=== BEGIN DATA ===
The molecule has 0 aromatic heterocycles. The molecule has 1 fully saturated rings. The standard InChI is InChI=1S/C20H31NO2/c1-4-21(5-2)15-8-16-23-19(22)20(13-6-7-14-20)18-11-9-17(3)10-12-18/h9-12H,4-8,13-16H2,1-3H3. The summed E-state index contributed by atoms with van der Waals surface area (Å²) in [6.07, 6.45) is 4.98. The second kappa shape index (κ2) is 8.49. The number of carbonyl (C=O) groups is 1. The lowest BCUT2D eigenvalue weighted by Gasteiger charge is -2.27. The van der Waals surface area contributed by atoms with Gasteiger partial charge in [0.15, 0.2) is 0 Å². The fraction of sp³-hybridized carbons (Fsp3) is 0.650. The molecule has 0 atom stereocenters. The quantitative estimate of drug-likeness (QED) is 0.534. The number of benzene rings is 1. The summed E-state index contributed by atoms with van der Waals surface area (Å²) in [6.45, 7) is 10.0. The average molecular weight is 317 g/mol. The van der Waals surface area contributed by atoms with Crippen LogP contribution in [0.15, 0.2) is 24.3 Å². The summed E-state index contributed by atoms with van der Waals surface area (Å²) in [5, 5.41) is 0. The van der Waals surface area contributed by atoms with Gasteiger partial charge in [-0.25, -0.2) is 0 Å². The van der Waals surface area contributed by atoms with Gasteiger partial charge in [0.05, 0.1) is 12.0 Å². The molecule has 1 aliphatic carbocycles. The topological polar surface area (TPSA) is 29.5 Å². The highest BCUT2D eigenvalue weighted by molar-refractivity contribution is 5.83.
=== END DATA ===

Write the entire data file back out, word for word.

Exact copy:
The molecule has 0 aromatic heterocycles. The molecule has 1 fully saturated rings. The standard InChI is InChI=1S/C20H31NO2/c1-4-21(5-2)15-8-16-23-19(22)20(13-6-7-14-20)18-11-9-17(3)10-12-18/h9-12H,4-8,13-16H2,1-3H3. The summed E-state index contributed by atoms with van der Waals surface area (Å²) in [6.07, 6.45) is 4.98. The second kappa shape index (κ2) is 8.49. The number of carbonyl (C=O) groups is 1. The lowest BCUT2D eigenvalue weighted by Gasteiger charge is -2.27. The van der Waals surface area contributed by atoms with Gasteiger partial charge in [0.15, 0.2) is 0 Å². The fraction of sp³-hybridized carbons (Fsp3) is 0.650. The molecule has 0 atom stereocenters. The quantitative estimate of drug-likeness (QED) is 0.534. The number of benzene rings is 1. The summed E-state index contributed by atoms with van der Waals surface area (Å²) in [6.45, 7) is 10.0. The average molecular weight is 317 g/mol. The van der Waals surface area contributed by atoms with Crippen LogP contribution in [0.15, 0.2) is 24.3 Å². The summed E-state index contributed by atoms with van der Waals surface area (Å²) in [5, 5.41) is 0. The van der Waals surface area contributed by atoms with Gasteiger partial charge in [-0.25, -0.2) is 0 Å². The van der Waals surface area contributed by atoms with Gasteiger partial charge in [0.05, 0.1) is 12.0 Å². The molecule has 1 aliphatic carbocycles. The topological polar surface area (TPSA) is 29.5 Å². The highest BCUT2D eigenvalue weighted by molar-refractivity contribution is 5.83.